The Pennsylvania Superior Court provided an opinion from April 17, 2012 in Berg v. Nationwide Mutual Insurance Company, Inc. which deals with statutory bad faith (Section 8371) arising out of a motor vehicle property damage claim. The opinion vacates the entry of a directed verdict for Nationwide, reverses the trial court decision and remands the case for a new trial.
The central issue in the case is whether Nationwide’s “Blue Ribbon Repair Service” is covered under the bad faith statute (8371) when there is a claim for bad faith after an insureds property damages was not fixed correctly. Nationwide presented expert testimony, including a past Pennsylvania Insurance Commissioner, that the program was not covered under an insurance policy. The Superior Court finds that the expert conclusions were improper.
The Superior Court finds that the claim is “arising under” an insurance policy and that, assuming the insured can show bad faith by clear and convincing evidence, that Nationwide would be subject to bad faith damages under Section 8371. The court also holds that an insurance company can also be liable for bad faith for violating the Uniform Trade Practices and Consumer Protection Law “catchall” provision even if there is no private cause of action.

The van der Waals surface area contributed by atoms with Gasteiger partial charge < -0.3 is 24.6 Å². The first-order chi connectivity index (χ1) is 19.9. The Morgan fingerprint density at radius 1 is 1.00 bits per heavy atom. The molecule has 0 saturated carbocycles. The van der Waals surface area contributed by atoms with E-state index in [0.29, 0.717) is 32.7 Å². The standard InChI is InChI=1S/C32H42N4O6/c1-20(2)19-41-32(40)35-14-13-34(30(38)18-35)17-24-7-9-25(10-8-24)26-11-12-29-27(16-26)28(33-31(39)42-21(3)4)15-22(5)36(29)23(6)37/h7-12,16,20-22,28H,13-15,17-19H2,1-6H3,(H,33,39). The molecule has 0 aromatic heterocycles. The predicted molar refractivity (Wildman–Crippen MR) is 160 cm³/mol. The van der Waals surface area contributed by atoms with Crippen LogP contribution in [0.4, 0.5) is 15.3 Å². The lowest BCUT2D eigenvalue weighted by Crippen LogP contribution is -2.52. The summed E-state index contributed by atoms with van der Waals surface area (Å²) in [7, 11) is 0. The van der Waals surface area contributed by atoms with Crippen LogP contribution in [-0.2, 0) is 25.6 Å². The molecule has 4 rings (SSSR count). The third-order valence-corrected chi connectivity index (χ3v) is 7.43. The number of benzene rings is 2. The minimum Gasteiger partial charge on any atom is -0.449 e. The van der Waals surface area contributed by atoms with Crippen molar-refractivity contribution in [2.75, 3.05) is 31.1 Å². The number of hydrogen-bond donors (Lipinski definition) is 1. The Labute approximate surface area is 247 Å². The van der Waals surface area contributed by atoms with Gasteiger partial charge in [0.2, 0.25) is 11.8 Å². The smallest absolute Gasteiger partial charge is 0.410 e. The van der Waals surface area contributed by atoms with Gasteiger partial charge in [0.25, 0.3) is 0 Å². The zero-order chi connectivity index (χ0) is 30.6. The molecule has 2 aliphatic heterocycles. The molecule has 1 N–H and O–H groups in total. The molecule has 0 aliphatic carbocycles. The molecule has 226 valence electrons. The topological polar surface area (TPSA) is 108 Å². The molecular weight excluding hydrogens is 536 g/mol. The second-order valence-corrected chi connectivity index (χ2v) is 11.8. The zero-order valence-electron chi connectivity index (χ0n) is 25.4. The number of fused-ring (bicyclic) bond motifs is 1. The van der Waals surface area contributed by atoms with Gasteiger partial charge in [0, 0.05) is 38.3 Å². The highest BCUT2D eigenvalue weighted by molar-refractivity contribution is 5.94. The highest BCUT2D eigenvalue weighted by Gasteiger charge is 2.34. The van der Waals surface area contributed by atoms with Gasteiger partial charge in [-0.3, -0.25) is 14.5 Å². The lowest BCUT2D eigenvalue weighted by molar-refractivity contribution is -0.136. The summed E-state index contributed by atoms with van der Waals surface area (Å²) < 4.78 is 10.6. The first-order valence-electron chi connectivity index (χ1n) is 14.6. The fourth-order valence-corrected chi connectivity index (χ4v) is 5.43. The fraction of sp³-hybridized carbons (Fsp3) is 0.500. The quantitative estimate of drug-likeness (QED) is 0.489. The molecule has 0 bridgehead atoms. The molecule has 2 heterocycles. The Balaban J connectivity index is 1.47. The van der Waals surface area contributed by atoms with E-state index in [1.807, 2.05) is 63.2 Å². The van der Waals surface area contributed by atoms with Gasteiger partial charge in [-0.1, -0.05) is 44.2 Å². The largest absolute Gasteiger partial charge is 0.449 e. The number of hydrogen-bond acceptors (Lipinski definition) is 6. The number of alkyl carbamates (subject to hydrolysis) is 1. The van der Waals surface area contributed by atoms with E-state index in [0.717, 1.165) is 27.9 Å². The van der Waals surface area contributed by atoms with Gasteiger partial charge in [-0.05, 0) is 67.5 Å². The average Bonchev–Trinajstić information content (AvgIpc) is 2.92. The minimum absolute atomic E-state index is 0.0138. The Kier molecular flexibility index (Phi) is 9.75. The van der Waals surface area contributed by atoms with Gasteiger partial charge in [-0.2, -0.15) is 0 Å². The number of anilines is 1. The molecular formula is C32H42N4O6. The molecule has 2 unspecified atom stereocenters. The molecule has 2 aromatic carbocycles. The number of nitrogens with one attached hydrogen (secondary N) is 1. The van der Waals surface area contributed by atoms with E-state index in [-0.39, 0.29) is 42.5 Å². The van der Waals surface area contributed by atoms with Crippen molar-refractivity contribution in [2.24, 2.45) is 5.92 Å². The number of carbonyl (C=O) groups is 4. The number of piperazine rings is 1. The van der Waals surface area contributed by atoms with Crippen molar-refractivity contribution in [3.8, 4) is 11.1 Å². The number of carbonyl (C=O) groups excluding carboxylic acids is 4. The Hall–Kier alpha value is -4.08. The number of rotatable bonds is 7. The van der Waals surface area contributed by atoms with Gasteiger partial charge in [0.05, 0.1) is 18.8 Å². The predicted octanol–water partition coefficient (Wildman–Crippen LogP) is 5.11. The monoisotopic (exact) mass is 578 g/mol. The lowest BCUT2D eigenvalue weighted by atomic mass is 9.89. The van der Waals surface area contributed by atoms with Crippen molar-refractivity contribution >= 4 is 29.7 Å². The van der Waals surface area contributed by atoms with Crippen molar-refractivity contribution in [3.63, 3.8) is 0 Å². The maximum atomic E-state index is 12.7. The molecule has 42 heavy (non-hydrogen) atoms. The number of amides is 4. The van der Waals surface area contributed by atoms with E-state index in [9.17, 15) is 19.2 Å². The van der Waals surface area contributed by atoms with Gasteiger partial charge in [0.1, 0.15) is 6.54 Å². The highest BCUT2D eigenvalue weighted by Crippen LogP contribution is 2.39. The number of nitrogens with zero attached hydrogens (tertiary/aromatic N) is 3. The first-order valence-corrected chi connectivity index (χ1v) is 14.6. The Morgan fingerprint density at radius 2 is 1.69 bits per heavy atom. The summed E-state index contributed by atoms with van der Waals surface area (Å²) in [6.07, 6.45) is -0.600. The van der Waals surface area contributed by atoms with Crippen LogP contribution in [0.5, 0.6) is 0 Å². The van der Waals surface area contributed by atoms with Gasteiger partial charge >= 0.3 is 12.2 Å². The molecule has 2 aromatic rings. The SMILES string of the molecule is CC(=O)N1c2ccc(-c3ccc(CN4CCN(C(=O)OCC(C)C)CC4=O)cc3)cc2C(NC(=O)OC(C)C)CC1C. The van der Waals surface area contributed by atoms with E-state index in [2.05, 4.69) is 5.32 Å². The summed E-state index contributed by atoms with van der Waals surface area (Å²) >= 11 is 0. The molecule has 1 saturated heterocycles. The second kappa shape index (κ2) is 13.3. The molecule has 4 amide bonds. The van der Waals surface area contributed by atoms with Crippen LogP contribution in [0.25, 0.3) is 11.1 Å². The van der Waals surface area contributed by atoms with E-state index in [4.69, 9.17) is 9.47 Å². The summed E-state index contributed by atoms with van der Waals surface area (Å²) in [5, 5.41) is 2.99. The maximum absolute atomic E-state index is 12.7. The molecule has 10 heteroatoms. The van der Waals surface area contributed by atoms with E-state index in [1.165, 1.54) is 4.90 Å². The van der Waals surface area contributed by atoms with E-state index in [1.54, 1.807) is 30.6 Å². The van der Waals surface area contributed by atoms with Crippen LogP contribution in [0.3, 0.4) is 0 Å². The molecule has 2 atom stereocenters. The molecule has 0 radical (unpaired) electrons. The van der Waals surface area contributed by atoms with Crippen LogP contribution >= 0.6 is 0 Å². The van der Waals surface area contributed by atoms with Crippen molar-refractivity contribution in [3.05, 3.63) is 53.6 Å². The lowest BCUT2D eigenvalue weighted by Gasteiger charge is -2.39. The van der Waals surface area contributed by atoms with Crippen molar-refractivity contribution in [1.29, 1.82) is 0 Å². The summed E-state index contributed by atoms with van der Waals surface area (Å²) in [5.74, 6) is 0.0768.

There is also discussion about possible discovery which may be admissible and relevant. Also, a discussion on possible evidence which the trial court should review in camera, such as how much the insurance defense lawyers were paid to defend the case.